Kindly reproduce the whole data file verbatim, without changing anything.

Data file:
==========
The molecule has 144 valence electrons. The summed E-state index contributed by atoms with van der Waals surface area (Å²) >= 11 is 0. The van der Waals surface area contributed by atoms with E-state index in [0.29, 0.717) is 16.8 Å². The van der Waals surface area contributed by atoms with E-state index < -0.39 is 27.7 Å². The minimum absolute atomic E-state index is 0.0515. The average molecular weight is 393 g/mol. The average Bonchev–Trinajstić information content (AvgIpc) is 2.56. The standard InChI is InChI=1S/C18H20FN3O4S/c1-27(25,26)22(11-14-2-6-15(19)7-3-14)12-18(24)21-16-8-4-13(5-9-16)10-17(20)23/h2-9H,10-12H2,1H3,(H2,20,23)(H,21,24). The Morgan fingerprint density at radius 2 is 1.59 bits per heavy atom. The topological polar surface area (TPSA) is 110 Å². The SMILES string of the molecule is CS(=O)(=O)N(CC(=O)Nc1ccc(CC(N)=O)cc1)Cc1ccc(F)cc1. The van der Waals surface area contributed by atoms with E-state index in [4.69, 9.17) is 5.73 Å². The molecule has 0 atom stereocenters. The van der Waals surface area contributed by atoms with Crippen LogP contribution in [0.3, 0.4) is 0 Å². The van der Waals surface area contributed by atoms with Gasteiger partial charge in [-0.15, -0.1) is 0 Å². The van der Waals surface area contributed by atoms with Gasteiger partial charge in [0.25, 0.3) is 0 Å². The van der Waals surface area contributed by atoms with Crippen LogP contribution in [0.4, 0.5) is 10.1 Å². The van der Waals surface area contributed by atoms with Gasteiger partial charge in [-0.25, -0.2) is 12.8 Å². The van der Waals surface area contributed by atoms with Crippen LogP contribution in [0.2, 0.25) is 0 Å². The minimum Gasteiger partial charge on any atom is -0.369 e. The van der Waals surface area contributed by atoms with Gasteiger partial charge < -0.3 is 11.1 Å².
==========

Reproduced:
The molecule has 144 valence electrons. The summed E-state index contributed by atoms with van der Waals surface area (Å²) >= 11 is 0. The van der Waals surface area contributed by atoms with E-state index in [0.29, 0.717) is 16.8 Å². The van der Waals surface area contributed by atoms with E-state index < -0.39 is 27.7 Å². The minimum absolute atomic E-state index is 0.0515. The average molecular weight is 393 g/mol. The average Bonchev–Trinajstić information content (AvgIpc) is 2.56. The standard InChI is InChI=1S/C18H20FN3O4S/c1-27(25,26)22(11-14-2-6-15(19)7-3-14)12-18(24)21-16-8-4-13(5-9-16)10-17(20)23/h2-9H,10-12H2,1H3,(H2,20,23)(H,21,24). The Morgan fingerprint density at radius 2 is 1.59 bits per heavy atom. The topological polar surface area (TPSA) is 110 Å². The SMILES string of the molecule is CS(=O)(=O)N(CC(=O)Nc1ccc(CC(N)=O)cc1)Cc1ccc(F)cc1. The van der Waals surface area contributed by atoms with E-state index in [4.69, 9.17) is 5.73 Å². The molecule has 0 atom stereocenters. The van der Waals surface area contributed by atoms with Crippen LogP contribution in [0.3, 0.4) is 0 Å². The van der Waals surface area contributed by atoms with Gasteiger partial charge in [-0.15, -0.1) is 0 Å². The van der Waals surface area contributed by atoms with Gasteiger partial charge in [0.25, 0.3) is 0 Å². The van der Waals surface area contributed by atoms with Crippen LogP contribution in [0.4, 0.5) is 10.1 Å². The van der Waals surface area contributed by atoms with Gasteiger partial charge in [-0.25, -0.2) is 12.8 Å². The van der Waals surface area contributed by atoms with Crippen LogP contribution in [0.2, 0.25) is 0 Å². The minimum Gasteiger partial charge on any atom is -0.369 e. The van der Waals surface area contributed by atoms with Gasteiger partial charge < -0.3 is 11.1 Å².